Solar Power Satellites (SPS)

Alan J. Sangster

Research output: Chapter in Book/Report/Conference proceedingChapter

Abstract

The aim of this chapter is to review and assess the state of the art in electrical technology in 2013 insofar as it relates to any future realisation of solar power collection in space for subsequent delivery to the planetary surface by microwave beams. On the assumption that standard solar photovoltaic panels can be deployed over a sufficiently extensive area to generate gigawatts of DC power, then the relevant technology areas, which will arguably make solar power satellites (SPS) viable, lie largely in the domain of microwave power generation and microwave array antennas. Three power source candidates are addressed in Sect. 9.3, namely klystron and magnetron power tubes and solid-state microwave power amplifiers. The operational principles of each type are reviewed, while their advantages and disadvantages in the proposed SPS application are evaluated. The antenna, which will be required to beam microwave power to a receiving station on the earth's surface, is realisable only in array form, and Sect. 9.4 addresses the alternatives, ranging from slotted waveguide arrays, waveguide phased arrays to micro-strip patch arrays. Again, advantages and disadvantages of each in the SPS context are examined. In addition to power handling, gain and efficiency of these arrays, an exceedingly important requirement is that the microwave beam should remain 'captured' by the ground station. Methods for achieving this are developed in this chapter. Finally, the ground station receiving antenna is required both to capture the microwave beam and to efficiently convert the microwave power to DC power for transmission over the grid to end-users. The favoured approach is based on the rectenna (rectifying antenna) concept which is described in Sect. 9.5.

Original languageEnglish
Title of host publicationGreen Energy and Technology
PublisherSpringer
Pages207-240
Number of pages34
Volume194
ISBN (Print)9783319085111
DOIs
Publication statusPublished - 1 Jan 2014

Publication series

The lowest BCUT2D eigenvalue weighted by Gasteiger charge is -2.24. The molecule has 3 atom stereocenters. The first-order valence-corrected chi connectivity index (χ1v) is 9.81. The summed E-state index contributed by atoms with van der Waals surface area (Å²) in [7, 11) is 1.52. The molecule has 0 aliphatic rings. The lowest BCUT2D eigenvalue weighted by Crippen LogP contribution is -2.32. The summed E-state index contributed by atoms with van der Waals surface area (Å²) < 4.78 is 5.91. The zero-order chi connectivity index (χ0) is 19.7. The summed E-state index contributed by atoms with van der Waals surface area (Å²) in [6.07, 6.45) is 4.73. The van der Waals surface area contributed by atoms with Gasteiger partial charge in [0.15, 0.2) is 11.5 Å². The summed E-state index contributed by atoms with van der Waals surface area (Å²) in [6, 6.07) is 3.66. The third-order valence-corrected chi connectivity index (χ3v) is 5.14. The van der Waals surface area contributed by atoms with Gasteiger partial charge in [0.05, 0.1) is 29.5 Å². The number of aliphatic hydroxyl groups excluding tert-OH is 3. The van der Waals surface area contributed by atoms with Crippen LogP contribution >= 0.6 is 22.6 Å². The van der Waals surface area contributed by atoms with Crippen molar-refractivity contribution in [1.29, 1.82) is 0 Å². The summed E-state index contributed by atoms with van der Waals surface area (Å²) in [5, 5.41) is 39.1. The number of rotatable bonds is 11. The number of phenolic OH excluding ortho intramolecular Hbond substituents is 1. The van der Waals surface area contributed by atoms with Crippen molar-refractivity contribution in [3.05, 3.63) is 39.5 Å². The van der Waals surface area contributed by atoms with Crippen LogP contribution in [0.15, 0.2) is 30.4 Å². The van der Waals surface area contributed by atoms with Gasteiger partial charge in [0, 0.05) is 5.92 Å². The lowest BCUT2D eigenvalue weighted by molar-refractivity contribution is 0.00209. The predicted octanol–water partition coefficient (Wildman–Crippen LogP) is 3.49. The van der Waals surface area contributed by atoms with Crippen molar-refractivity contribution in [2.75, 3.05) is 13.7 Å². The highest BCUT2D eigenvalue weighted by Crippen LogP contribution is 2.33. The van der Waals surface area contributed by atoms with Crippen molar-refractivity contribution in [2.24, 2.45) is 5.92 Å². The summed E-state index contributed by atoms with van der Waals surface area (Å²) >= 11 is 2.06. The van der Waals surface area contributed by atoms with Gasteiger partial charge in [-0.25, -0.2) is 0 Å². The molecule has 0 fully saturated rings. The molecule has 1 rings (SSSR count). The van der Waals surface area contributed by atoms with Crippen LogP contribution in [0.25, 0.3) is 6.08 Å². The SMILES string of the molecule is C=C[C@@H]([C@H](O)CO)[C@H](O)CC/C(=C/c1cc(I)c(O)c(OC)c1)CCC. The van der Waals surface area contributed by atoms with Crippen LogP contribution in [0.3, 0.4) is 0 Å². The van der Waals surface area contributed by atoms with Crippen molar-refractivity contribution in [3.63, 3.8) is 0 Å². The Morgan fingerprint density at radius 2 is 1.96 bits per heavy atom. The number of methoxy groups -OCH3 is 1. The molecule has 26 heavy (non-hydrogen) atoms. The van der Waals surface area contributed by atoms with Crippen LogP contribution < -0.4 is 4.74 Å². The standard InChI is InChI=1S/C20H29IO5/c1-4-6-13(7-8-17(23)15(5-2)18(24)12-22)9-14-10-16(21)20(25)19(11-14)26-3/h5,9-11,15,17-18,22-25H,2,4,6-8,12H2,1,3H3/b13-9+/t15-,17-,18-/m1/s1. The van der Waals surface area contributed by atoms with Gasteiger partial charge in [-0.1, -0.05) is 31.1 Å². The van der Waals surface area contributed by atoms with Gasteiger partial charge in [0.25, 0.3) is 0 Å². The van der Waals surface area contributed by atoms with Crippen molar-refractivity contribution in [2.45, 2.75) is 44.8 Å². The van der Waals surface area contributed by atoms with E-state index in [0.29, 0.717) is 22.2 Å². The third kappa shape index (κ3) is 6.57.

NameGreen Energy and Technology
Volume194
ISSN (Print)18653529
ISSN (Electronic)18653537

Fingerprint

Solar power satellites
solar power
Microwaves
antenna
Waveguides
Microwave amplifiers
Receiving antennas
Antenna phased arrays
Antenna grounds
planetary surface
microwave
Power amplifiers
Antenna arrays
Solar energy
Power generation
power generation
Earth (planet)
Antennas

ASJC Scopus subject areas

  • Energy Engineering and Power Technology
  • Renewable Energy, Sustainability and the Environment
  • Industrial and Manufacturing Engineering
  • Management, Monitoring, Policy and Law

Cite this

Sangster, A. J. (2014). Solar Power Satellites (SPS). In Green Energy and Technology (Vol. 194, pp. 207-240). (Green Energy and Technology; Vol. 194). Springer. https://doi.org/10.1007/978-3-319-08512-8_9
Sangster, Alan J. / Solar Power Satellites (SPS). Green Energy and Technology. Vol. 194 Springer, 2014. pp. 207-240 (Green Energy and Technology).
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Sangster, AJ 2014, Solar Power Satellites (SPS). in Green Energy and Technology. vol. 194, Green Energy and Technology, vol. 194, Springer, pp. 207-240. https://doi.org/10.1007/978-3-319-08512-8_9

Solar Power Satellites (SPS). / Sangster, Alan J.

Green Energy and Technology. Vol. 194 Springer, 2014. p. 207-240 (Green Energy and Technology; Vol. 194).

Research output: Chapter in Book/Report/Conference proceedingChapter

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Sangster AJ. Solar Power Satellites (SPS). In Green Energy and Technology. Vol. 194. Springer. 2014. p. 207-240. (Green Energy and Technology). https://doi.org/10.1007/978-3-319-08512-8_9